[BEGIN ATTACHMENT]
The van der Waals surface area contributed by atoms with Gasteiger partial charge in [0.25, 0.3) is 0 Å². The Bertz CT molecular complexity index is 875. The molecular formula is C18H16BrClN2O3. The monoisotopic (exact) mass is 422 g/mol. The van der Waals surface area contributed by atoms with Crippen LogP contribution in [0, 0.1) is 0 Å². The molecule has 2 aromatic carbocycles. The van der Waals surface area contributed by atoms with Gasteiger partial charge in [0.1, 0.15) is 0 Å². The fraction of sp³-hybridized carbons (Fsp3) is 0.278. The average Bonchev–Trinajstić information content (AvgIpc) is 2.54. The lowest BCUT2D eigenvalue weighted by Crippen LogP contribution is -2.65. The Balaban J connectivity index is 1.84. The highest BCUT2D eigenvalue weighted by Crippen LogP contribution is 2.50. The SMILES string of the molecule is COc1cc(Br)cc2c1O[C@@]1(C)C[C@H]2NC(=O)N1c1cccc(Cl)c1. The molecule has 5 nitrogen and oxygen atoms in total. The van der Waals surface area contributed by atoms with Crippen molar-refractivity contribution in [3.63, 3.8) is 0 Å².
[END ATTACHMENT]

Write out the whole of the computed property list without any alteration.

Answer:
The van der Waals surface area contributed by atoms with Gasteiger partial charge in [0.25, 0.3) is 0 Å². The Bertz CT molecular complexity index is 875. The molecular formula is C18H16BrClN2O3. The monoisotopic (exact) mass is 422 g/mol. The van der Waals surface area contributed by atoms with Crippen LogP contribution in [0, 0.1) is 0 Å². The molecule has 2 aromatic carbocycles. The van der Waals surface area contributed by atoms with Gasteiger partial charge in [0.1, 0.15) is 0 Å². The fraction of sp³-hybridized carbons (Fsp3) is 0.278. The average Bonchev–Trinajstić information content (AvgIpc) is 2.54. The lowest BCUT2D eigenvalue weighted by Crippen LogP contribution is -2.65. The Balaban J connectivity index is 1.84. The highest BCUT2D eigenvalue weighted by Crippen LogP contribution is 2.50. The SMILES string of the molecule is COc1cc(Br)cc2c1O[C@@]1(C)C[C@H]2NC(=O)N1c1cccc(Cl)c1. The molecule has 5 nitrogen and oxygen atoms in total. The van der Waals surface area contributed by atoms with Crippen molar-refractivity contribution in [3.63, 3.8) is 0 Å².